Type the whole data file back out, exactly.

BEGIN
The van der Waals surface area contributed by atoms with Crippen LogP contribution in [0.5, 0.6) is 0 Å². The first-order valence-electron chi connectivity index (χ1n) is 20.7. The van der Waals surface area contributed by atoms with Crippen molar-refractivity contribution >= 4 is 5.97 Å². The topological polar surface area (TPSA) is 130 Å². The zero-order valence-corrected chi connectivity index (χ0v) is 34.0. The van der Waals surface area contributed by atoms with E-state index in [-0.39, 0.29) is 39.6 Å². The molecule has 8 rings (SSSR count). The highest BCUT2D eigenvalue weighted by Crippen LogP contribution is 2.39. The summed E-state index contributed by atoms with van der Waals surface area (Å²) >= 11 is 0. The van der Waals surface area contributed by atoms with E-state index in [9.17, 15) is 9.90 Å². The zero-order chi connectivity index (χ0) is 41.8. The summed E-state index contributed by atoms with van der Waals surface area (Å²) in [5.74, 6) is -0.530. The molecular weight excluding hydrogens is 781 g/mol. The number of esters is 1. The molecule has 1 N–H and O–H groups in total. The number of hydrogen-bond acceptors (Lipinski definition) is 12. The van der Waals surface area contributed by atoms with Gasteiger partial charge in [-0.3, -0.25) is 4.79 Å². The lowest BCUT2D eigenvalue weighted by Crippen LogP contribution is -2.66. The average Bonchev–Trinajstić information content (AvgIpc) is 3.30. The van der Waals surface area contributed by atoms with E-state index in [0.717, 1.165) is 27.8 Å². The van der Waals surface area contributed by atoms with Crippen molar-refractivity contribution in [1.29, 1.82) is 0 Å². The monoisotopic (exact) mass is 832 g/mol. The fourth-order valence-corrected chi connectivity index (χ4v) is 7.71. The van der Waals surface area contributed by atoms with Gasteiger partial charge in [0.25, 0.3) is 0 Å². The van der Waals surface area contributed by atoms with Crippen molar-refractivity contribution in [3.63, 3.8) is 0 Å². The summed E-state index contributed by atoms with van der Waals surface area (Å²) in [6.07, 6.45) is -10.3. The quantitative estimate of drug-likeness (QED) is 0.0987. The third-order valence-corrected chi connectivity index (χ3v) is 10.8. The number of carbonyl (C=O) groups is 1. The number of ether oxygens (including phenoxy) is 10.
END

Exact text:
The van der Waals surface area contributed by atoms with Crippen LogP contribution in [0.5, 0.6) is 0 Å². The first-order valence-electron chi connectivity index (χ1n) is 20.7. The van der Waals surface area contributed by atoms with Crippen molar-refractivity contribution >= 4 is 5.97 Å². The topological polar surface area (TPSA) is 130 Å². The zero-order valence-corrected chi connectivity index (χ0v) is 34.0. The van der Waals surface area contributed by atoms with E-state index in [-0.39, 0.29) is 39.6 Å². The molecule has 8 rings (SSSR count). The highest BCUT2D eigenvalue weighted by Crippen LogP contribution is 2.39. The summed E-state index contributed by atoms with van der Waals surface area (Å²) >= 11 is 0. The van der Waals surface area contributed by atoms with E-state index in [9.17, 15) is 9.90 Å². The zero-order chi connectivity index (χ0) is 41.8. The summed E-state index contributed by atoms with van der Waals surface area (Å²) in [5.74, 6) is -0.530. The molecular weight excluding hydrogens is 781 g/mol. The number of esters is 1. The molecule has 1 N–H and O–H groups in total. The number of hydrogen-bond acceptors (Lipinski definition) is 12. The van der Waals surface area contributed by atoms with Gasteiger partial charge in [-0.3, -0.25) is 4.79 Å². The lowest BCUT2D eigenvalue weighted by Crippen LogP contribution is -2.66. The average Bonchev–Trinajstić information content (AvgIpc) is 3.30. The van der Waals surface area contributed by atoms with E-state index in [0.717, 1.165) is 27.8 Å². The van der Waals surface area contributed by atoms with Crippen molar-refractivity contribution in [1.29, 1.82) is 0 Å². The monoisotopic (exact) mass is 832 g/mol. The fourth-order valence-corrected chi connectivity index (χ4v) is 7.71. The van der Waals surface area contributed by atoms with Gasteiger partial charge in [0.25, 0.3) is 0 Å². The van der Waals surface area contributed by atoms with Crippen molar-refractivity contribution in [3.63, 3.8) is 0 Å². The summed E-state index contributed by atoms with van der Waals surface area (Å²) in [6.07, 6.45) is -10.3. The quantitative estimate of drug-likeness (QED) is 0.0987. The third-order valence-corrected chi connectivity index (χ3v) is 10.8. The number of carbonyl (C=O) groups is 1. The number of ether oxygens (including phenoxy) is 10.